- If at any point you experience side effects from eating papaya seeds then take a day off from them and start again at half the dose that gave you problems before.
Once you’ve reached a good tolerance with papaya seeds it’s better to determine your dosage based on how much protein is in the meal you’re having.
A smaller protein meal won’t need as many seeds, however if eating a big steak or burger most people would definitely benefit from a full teaspoon of their proteolytic enzymes to improve digestion.
What Do Papaya Seeds Taste Like?
Personally, I often just chew around a teaspoon of papaya seeds, both straight from the fruit whenever I’m eating papaya itself, and from the fridge when I’m having a high protein meal.
The flavor is definitely strong, with a peppery/mustard/wasabi taste, but not too unpleasant to my taste buds. If you’re used to everything you eat being sweetened though you may be in for a bit of a shock.
I’ve noticed the bigger and darker pips from the larger papaya are generally sharper, whereas the smaller fruit have seeds that are comparatively mild, though this may mean they’re not as potent.
If you’re worried about the taste, it might be best to start with a small papaya until you get accustomed to them (smaller sized non-GMO papayas from Mexico and Central America are available as well).
Papaya seeds definitely do need to be chewed though, or crushed up in some way to be effective. Don’t just swallow them like a vitamin pill.
The shells of papaya seeds are tough and unlikely to be broken down during digestion. Swallowing them whole probably won’t have much of an effect on you so there’s little point in having them like this.
If you’re having problems with the strong flavor of papaya seeds and won’t eat them then try this concentrated organic papaya seed extract which you can just add to drinks and should barely notice.
Raw Honey with Papaya Seeds
Another popular alternative way to take papaya seeds is with a small amount of raw honey. Just make sure you still chew them up a few times if you’re eating the seeds in this way.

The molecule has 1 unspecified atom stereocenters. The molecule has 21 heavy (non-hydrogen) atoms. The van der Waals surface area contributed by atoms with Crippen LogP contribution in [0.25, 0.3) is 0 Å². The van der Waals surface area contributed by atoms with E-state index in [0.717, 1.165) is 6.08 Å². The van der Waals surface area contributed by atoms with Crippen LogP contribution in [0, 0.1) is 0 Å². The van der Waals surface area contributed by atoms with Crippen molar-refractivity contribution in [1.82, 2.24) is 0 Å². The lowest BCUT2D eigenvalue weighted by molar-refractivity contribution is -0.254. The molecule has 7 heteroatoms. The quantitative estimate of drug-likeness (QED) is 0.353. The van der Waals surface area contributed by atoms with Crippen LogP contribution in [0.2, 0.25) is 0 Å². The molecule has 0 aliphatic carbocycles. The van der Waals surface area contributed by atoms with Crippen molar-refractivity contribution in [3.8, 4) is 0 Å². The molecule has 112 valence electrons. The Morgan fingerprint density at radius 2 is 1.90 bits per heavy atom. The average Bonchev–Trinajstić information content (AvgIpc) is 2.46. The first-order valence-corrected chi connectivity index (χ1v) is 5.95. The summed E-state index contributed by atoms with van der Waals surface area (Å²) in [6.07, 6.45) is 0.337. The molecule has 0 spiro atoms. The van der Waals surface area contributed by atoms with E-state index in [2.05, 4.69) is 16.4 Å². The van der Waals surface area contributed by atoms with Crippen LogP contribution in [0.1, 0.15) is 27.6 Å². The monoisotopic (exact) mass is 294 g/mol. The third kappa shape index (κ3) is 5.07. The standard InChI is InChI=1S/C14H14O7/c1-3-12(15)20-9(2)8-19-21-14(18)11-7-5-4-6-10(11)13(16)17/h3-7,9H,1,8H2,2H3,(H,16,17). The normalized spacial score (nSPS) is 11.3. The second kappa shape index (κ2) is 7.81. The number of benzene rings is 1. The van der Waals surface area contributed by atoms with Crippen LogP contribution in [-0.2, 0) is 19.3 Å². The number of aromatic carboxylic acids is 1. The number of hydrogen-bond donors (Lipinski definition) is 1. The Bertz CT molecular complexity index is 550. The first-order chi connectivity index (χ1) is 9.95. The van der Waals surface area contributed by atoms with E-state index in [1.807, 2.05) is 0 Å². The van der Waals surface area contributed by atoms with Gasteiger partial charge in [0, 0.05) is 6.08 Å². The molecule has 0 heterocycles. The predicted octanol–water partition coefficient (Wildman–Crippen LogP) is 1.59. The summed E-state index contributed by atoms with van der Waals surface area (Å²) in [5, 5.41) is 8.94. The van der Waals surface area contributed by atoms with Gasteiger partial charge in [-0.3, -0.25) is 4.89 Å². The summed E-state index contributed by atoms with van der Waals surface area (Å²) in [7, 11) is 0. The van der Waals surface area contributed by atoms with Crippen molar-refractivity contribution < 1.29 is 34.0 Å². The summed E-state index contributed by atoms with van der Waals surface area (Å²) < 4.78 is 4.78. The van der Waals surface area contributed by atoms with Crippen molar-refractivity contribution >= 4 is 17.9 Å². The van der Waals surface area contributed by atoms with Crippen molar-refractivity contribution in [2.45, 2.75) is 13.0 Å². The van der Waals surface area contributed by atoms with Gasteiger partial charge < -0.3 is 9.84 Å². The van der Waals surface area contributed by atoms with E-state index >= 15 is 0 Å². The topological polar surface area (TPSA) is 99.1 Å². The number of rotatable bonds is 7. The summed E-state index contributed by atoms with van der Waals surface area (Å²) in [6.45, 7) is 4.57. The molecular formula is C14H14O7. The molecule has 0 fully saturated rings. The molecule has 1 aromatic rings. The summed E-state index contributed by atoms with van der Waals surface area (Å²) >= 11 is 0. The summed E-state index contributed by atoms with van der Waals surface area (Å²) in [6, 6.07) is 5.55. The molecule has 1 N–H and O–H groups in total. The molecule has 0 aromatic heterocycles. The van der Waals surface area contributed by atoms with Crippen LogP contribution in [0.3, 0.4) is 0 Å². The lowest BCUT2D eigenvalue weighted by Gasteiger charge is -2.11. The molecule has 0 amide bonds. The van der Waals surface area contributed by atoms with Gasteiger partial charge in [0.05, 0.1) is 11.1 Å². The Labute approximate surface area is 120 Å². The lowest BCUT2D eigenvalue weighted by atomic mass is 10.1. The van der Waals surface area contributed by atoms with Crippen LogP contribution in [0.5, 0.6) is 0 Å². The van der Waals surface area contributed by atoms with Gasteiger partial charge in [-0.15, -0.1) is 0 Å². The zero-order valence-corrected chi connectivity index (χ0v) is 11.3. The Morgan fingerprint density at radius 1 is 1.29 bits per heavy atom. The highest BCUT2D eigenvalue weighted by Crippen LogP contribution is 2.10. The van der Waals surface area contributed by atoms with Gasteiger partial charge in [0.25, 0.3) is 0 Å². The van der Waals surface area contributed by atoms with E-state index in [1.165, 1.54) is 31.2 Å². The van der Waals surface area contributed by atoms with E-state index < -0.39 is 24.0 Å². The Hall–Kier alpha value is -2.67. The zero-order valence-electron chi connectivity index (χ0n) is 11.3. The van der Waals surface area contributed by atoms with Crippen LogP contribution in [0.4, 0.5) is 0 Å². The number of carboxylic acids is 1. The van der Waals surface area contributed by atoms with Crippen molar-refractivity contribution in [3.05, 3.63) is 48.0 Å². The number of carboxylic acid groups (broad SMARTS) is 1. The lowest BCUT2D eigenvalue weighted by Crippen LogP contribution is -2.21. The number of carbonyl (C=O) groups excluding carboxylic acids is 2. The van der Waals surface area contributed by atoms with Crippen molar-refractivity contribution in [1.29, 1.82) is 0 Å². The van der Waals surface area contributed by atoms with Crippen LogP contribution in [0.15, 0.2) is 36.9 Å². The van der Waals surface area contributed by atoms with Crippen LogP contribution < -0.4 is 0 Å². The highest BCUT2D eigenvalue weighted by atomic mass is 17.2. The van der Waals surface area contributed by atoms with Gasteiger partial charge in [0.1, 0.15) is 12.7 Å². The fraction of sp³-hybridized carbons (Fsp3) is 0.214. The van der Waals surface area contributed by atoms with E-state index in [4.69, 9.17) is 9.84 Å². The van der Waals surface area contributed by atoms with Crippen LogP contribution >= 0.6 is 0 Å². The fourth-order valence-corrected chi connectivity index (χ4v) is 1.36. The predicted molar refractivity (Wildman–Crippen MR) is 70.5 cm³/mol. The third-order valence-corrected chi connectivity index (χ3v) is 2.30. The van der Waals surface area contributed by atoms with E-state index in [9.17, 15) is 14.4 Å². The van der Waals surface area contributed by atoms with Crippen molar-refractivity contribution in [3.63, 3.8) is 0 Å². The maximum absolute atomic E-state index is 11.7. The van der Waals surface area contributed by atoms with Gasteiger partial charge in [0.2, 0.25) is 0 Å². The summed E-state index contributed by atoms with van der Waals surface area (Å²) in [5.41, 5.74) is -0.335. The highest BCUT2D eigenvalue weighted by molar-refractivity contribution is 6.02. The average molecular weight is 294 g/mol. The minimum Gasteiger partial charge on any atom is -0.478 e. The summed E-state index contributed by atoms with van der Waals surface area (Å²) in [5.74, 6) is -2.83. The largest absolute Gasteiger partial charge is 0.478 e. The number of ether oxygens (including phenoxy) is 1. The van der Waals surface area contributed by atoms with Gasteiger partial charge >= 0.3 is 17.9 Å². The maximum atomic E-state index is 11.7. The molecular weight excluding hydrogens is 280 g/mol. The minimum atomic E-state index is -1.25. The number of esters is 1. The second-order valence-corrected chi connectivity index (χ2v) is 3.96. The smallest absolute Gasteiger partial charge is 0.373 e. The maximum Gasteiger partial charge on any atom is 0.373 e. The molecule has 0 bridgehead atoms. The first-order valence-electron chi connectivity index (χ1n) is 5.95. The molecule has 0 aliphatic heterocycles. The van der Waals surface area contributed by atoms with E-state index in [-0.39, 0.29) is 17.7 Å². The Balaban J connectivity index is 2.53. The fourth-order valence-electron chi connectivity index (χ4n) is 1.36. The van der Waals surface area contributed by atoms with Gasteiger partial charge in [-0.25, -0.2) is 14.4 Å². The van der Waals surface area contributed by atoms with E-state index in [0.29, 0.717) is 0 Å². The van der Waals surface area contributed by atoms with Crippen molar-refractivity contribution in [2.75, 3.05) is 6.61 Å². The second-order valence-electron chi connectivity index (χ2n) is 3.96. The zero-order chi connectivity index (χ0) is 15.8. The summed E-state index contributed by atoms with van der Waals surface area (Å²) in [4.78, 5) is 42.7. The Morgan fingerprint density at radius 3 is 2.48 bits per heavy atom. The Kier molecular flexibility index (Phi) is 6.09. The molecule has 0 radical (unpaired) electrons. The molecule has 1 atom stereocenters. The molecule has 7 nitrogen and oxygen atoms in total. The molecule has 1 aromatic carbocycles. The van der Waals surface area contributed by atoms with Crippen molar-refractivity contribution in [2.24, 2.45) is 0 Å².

Manuka honey with its strong antibacterial properties would be particularly good for this. Don’t use supermarket heat treated honey as it’s often mixed with high fructose corn syrup. Definitely something worth avoiding if you value your health.
How to Dry Papaya Seeds
For another way to add papaya seeds to your diet, try replacing the black peppercorns in your pepper grinder with papaya seeds.
To do this you’ll need to dry them first. Here’s how:
- Scrape the seeds from the papaya fruit with a spoon.
- Spread them out on one side of a tea towel you don’t mind washing (paper towels will only stick so don’t try using those).
- Fold the other side of the tea towel over and rub them quickly within it to remove any attached pieces of fruit.
- Wash the clean papaya seeds in warm water in a collider and shake.
- Spread them out flat to dry in strong direct sunlight or on a baking tray in the oven. Use the lowest fan setting (not grill) and cook them for 30 minutes or until the seeds are completely dry.
Once papaya seeds are dry they actually look quite similar to peppercorns and can be used in just the same way. Grinding a couple over food, especially protein rich meals, is a simple way to add extra enzymes to your diet and improve your digestive health.
Another option for eating your dried papaya seeds is to crush them up with a pestle and mortar and add them to any recipes where you’d usually use a strong peppery flavor.
Crushed papaya seeds are quite versatile in cooking and before long you may come to actually like the taste of papaya seeds in your meals like I do.
Papaya Seed Powder
Recently, this special non-GMO and organic papaya seed powder has become available and it makes for a convenient alternative if it’s difficult to get fresh papaya seeds in your area.
Since the seeds are finely powdered you only need to take a quarter of a teaspoon for an equivalent teaspoon dose of fresh papaya seeds.
The next page covers a more unusual but extremely important use for the little black nutritional powerhouses — as a parasite treatment. It also has a healthy smoothie recipe that would have to be one of the best tasting ways of eating papaya seeds.
If you find it difficult to eat fresh seeds because of the taste, but would still like to experience their digestive health benefits, then I’d recommend giving this papaya seeds smoothie for parasites a try.